fixed star


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fixed star

n.
A star or nebula that appears to remain in constant position relative to other celestial bodies, in contrast with celestial bodies such as the planets in our solar system, whose changes in position relative to the stars are readily observable by telescope or the unaided eye. All stars except the sun are considered fixed stars.

fixed star

n
1. (Astronomy) any of the stars in the Ptolemaic system, all of which were thought to be attached to an outer crystal sphere thus explaining their apparent lack of movement
2. (Astronomy) an extremely distant star whose position appears to be almost stationary over a long period of time

fixed′ star′


n.
any of the stars that apparently always retain the same position in respect to one another.
[1555–65]

fixed star

(fĭkst)
A star so distant from Earth that its position in relation to other stars appears not to change. Its movements can be measured only by precise observations over long periods of time. Sirius is a fixed star.
ThesaurusAntonymsRelated WordsSynonymsLegend:
Noun1.fixed star - any star in the Ptolemaic theory of planetary motion
star - (astronomy) a celestial body of hot gases that radiates energy derived from thermonuclear reactions in the interior
Translations
kiintotähti
References in classic literature ?
My friend would then turn to me, quiet and pale, and would say, 'No, sir; that is impossible: I cannot do it, because it is wrong;' and would become immutable as a fixed star. Well, you too have power over me, and may injure me: yet I dare not show you where I am vulnerable, lest, faithful and friendly as you are, you should transfix me at once."
This advantage has enabled them to extend their discoveries much further than our astronomers in Europe; for they have made a catalogue of ten thousand fixed stars, whereas the largest of ours do not contain above one third part of that number.
And yet what is that compared with the distance of the fixed stars, some of which, such as Arcturus, are billions of miles distant from us?
Thus, while our own change of positions is known to embrace an orbit of about 200,000,000 of miles, it is nevertheless so trifling as to produce no apparent change of position in thousands of the fixed stars that are believed to be the suns of other systems.
The largest (of fixed stars) is spangled, and the seventh (or sun) is brightest; the eighth (or moon) coloured by the reflected light of the seventh; the second and fifth (Saturn and Mercury) are in colour like one another, and yellower than the preceding; the third (Venus) has the whitest light; the fourth (Mars) is reddish; the sixth (Jupiter) is in whiteness second.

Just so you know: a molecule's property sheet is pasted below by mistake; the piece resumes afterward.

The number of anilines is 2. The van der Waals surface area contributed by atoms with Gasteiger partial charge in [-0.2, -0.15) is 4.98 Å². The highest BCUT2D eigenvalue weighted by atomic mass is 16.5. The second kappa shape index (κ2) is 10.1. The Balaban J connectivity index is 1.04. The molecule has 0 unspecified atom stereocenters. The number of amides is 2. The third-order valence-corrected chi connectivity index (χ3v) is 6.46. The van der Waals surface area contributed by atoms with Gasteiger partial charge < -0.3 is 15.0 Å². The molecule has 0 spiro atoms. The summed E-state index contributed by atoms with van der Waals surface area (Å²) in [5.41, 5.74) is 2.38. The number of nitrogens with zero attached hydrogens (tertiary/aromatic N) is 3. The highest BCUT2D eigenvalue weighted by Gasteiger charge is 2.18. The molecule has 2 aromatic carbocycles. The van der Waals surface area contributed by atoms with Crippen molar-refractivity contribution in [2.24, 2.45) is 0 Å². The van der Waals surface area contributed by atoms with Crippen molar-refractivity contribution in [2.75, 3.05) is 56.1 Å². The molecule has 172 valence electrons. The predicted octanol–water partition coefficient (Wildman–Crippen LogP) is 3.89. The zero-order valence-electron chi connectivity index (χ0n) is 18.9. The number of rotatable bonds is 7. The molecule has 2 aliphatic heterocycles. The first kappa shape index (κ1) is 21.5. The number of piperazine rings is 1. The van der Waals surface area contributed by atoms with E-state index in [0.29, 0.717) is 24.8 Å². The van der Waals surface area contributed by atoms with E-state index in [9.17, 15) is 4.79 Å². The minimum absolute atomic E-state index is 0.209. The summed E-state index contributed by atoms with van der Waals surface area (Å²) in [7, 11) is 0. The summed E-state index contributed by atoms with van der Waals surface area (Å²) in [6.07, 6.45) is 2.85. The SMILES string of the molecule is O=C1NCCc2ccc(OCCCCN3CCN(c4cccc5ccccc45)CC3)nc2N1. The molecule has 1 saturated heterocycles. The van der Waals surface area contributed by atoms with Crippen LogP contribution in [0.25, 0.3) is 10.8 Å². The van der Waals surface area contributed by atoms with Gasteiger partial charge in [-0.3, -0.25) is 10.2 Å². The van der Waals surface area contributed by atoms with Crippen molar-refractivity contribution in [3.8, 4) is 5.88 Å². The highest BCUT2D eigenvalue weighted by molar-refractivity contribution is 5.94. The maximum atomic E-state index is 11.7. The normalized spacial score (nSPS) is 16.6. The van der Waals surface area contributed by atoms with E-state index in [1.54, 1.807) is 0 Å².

Tulliver had said that he was going to send Tom to the Lord Chancellor; for uncle Pullet belonged to that extinct class of British yeoman who, dressed in good broadcloth, paid high rates and taxes, went to church, and ate a particularly good dinner on Sunday, without dreaming that the British constitution in Church and State had a traceable origin any more than the solar system and the fixed stars.
He loaded it, and rammed home the loading with his thumb-end; but hardly had he ignited his match across the rough sand-paper of his hand, when Tashtego, his harpooneer, whose eyes had been setting to windward like two fixed stars, suddenly dropped like light from his erect attitude to his seat, crying out in a quick phrensy of hurry, Down, down all, and give way!
"Sir,--I have read with amusement, not wholly unmixed with some less complimentary emotion, the complacent and wholly fatuous letter of James Wilson MacPhail which has lately appeared in your columns upon the subject of the blurring of Fraunhofer's lines in the spectra both of the planets and of the fixed stars. He dismisses the matter as of no significance.
It made me hold my breath in expectation of hearing the wilderness burst into a prodigious peal of laughter that would shake the fixed stars in their places.
Baldwin supports this notion as it pertains to Black expression, writing "the black man has functioned in the white man's world as a fixed star, as an immovable pillar: and as he moves out of his place, heaven and earth are shaken to their foundations." (3) The expectation communicated here is that Black bodies make peace with the limits of the white imagination.
"If there is any fixed star in our constitutional constellation," Justice Robert Jackson wrote for the new majority, "it is that no official, high or petty, can prescribe what shall be orthodox in politics, nationalism, religion, or other matters of opinion or force citizens to confess by word or act their faith therein."